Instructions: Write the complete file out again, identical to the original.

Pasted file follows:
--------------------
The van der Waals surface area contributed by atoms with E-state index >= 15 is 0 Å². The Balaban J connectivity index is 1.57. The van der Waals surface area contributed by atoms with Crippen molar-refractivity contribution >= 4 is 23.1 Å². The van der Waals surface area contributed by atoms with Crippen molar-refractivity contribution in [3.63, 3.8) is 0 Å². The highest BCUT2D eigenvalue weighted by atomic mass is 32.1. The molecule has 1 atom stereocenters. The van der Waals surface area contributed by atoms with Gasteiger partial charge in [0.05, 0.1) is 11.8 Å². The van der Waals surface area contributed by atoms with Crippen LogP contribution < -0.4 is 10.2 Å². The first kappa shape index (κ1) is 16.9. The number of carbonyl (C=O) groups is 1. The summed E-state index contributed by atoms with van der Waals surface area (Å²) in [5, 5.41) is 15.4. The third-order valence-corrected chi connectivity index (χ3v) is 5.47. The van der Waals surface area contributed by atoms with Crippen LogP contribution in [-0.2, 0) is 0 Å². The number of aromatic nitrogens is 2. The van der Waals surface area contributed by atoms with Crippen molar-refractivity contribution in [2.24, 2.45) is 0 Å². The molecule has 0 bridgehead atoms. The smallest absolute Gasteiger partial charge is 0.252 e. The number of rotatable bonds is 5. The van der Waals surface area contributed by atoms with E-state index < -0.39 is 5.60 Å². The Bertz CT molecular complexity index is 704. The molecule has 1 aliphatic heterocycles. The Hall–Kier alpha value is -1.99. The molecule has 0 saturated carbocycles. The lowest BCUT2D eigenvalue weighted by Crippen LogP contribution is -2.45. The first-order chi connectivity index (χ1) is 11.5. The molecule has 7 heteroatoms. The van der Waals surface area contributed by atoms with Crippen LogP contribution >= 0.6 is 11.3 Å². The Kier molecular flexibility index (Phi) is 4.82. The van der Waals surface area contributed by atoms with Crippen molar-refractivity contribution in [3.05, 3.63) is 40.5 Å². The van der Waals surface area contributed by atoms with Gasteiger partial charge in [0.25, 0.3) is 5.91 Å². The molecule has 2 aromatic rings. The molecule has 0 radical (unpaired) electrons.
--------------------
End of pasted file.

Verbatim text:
The van der Waals surface area contributed by atoms with E-state index >= 15 is 0 Å². The Balaban J connectivity index is 1.57. The van der Waals surface area contributed by atoms with Crippen molar-refractivity contribution >= 4 is 23.1 Å². The van der Waals surface area contributed by atoms with Crippen molar-refractivity contribution in [3.63, 3.8) is 0 Å². The highest BCUT2D eigenvalue weighted by atomic mass is 32.1. The molecule has 1 atom stereocenters. The van der Waals surface area contributed by atoms with Gasteiger partial charge in [0.05, 0.1) is 11.8 Å². The van der Waals surface area contributed by atoms with Crippen LogP contribution < -0.4 is 10.2 Å². The first kappa shape index (κ1) is 16.9. The number of carbonyl (C=O) groups is 1. The summed E-state index contributed by atoms with van der Waals surface area (Å²) in [5, 5.41) is 15.4. The third-order valence-corrected chi connectivity index (χ3v) is 5.47. The van der Waals surface area contributed by atoms with Crippen LogP contribution in [-0.2, 0) is 0 Å². The number of aromatic nitrogens is 2. The van der Waals surface area contributed by atoms with Crippen molar-refractivity contribution in [2.24, 2.45) is 0 Å². The molecule has 0 bridgehead atoms. The smallest absolute Gasteiger partial charge is 0.252 e. The number of rotatable bonds is 5. The van der Waals surface area contributed by atoms with E-state index < -0.39 is 5.60 Å². The Bertz CT molecular complexity index is 704. The molecule has 1 aliphatic heterocycles. The Hall–Kier alpha value is -1.99. The molecule has 0 saturated carbocycles. The lowest BCUT2D eigenvalue weighted by Crippen LogP contribution is -2.45. The first-order chi connectivity index (χ1) is 11.5. The molecule has 7 heteroatoms. The van der Waals surface area contributed by atoms with Crippen LogP contribution >= 0.6 is 11.3 Å². The Kier molecular flexibility index (Phi) is 4.82. The van der Waals surface area contributed by atoms with Crippen molar-refractivity contribution in [3.05, 3.63) is 40.5 Å². The van der Waals surface area contributed by atoms with Gasteiger partial charge in [0.25, 0.3) is 5.91 Å². The molecule has 2 aromatic rings. The molecule has 0 radical (unpaired) electrons.